A sermon idea based on Exodus 32:7-14.
Exodus 32:7-9,11-14 NRSV
 The LORD said to Moses, “Go down at once! Your people, whom you brought up out of the land of Egypt, have acted perversely;  they have been quick to turn aside from the way that I commanded them; they have cast for themselves an image of a calf, and have worshiped it and sacrificed to it, and said, ‘These are your gods, O Israel, who brought you up out of the land of Egypt!’”  The LORD said to Moses, “I have seen this people, how stiff-necked they are.
 But Moses implored the LORD his God, and said, “O LORD, why does your wrath burn hot against your people, whom you brought out of the land of Egypt with great power and with a mighty hand?  Why should the Egyptians say, ‘It was with evil intent that he brought them out to kill them in the mountains, and to consume them from the face of the earth’? Turn from your fierce wrath; change your mind and do not bring disaster on your people.  Remember Abraham, Isaac, and Israel, your servants, how you swore to them by your own self, saying to them, ‘I will multiply your descendants like the stars of heaven, and all this land that I have promised I will give to your descendants, and they shall inherit it forever.’”  And the LORD changed his mind about the disaster that he planned to bring on his people.
The relevant topic I would be addressing, based on this text…
God walks with us relationally. His essential character never changes – he is always good, loving, and holy – but he moves through time right alongside us as our story unfolds.
Information about the text that matters to the message…
Does God repent? Does he change his mind? Does he change at all? Yes and no.
Tony Evans offers excellent commentary on this passage:
The Lord is relational; he interacts with his people. Moses didn’t tell God anything he didn’t already know. Instead Moses appealed to God based on what he knew about the glory of his name and his faithfulness to his promises. This suggsts that when we relate to an aspect of God’s character, he is free to change with regard to his actions without changing at all in character. That is, he is free to make a change in how he will interact with his people. God’s relenting from destroying Israel didn’t imply that he’d changed his attitude toward their sin. In fact, though he didn’t obliterate them, he did hold them accountable for their wickedness (32:27-28, 33-35). God thus hupheld his reputation, remained faithful to his Word, and displayed his grace.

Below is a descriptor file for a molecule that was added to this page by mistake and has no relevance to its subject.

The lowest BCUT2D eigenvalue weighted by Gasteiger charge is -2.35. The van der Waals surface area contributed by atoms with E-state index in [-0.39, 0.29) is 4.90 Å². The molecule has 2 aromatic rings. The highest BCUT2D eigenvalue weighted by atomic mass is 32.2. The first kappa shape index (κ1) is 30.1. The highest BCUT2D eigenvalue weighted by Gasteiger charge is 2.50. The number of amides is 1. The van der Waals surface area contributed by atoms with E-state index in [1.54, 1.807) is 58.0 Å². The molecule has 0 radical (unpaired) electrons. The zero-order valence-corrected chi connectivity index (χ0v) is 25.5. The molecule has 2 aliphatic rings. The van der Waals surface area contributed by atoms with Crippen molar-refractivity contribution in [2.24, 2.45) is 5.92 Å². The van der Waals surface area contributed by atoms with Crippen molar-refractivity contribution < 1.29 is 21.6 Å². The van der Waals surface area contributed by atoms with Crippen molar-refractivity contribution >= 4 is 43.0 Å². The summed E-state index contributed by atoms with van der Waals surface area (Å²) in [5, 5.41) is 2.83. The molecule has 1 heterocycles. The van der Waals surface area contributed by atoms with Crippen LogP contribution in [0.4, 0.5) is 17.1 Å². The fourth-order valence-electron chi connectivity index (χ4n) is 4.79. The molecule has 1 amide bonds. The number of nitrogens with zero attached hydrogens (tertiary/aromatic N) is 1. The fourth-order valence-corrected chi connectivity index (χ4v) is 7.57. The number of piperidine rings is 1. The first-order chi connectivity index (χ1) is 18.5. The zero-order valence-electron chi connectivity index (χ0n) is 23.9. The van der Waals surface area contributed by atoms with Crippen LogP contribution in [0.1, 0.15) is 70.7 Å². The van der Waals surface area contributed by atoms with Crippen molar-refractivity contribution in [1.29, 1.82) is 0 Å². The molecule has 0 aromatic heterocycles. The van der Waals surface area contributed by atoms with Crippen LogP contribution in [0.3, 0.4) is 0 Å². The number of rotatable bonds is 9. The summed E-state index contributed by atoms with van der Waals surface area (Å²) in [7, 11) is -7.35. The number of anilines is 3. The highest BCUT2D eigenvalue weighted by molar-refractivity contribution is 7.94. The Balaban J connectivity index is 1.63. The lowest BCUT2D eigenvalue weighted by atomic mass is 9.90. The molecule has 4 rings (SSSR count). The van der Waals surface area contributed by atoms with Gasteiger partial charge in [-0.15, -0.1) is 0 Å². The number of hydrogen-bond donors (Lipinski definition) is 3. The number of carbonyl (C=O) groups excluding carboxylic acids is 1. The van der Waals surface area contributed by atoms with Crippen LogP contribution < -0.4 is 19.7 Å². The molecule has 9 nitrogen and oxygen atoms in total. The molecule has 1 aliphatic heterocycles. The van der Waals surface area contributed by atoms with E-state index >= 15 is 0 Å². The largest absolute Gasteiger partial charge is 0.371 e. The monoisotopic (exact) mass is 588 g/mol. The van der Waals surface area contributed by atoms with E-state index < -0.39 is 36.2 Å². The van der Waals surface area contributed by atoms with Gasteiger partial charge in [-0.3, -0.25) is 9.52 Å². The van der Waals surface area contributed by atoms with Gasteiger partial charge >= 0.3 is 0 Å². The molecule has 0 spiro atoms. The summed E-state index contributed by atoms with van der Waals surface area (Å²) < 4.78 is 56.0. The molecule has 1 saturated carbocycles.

The first phrase in Tony’s observation is what sticks with me. “The Lord is relational.”
In order for God to truly be love, he must be relational. He involves himself in the affairs of his creation rather than remaining aloof and distant. He does this to the point of coming, himself, into the middle of our human predicament and suffering at the hands of a corrupt state, offering himself as the sacrifice needed to reconcile an alienated human race back into intimate fellowship with himself.
And he must also be just in his punishment toward sin because real love refuses to leave its objects in misery and ruin. So he judges that which threatens the relationship between himself and the people whom he loves while never ceasing to be good and benevolent.
The big call-to-action in the message…
Know that God loves you. He sees your sin and your tendency to “quickly turn aside,” and yet he is unrelenting in his loving pursuit of you, willing to involve himself in all that holds you back from a full, intimate relationship with himself. So approach him in prayer, asking for forgiveness, trusting his grace, knowing that he longs to receive you.
About the Cover Art: Poussin, Nicolas, 1594?-1665. Adoration of the Golden Calf, from Art in the Christian Tradition, a project of the Vanderbilt Divinity Library, Nashville, TN.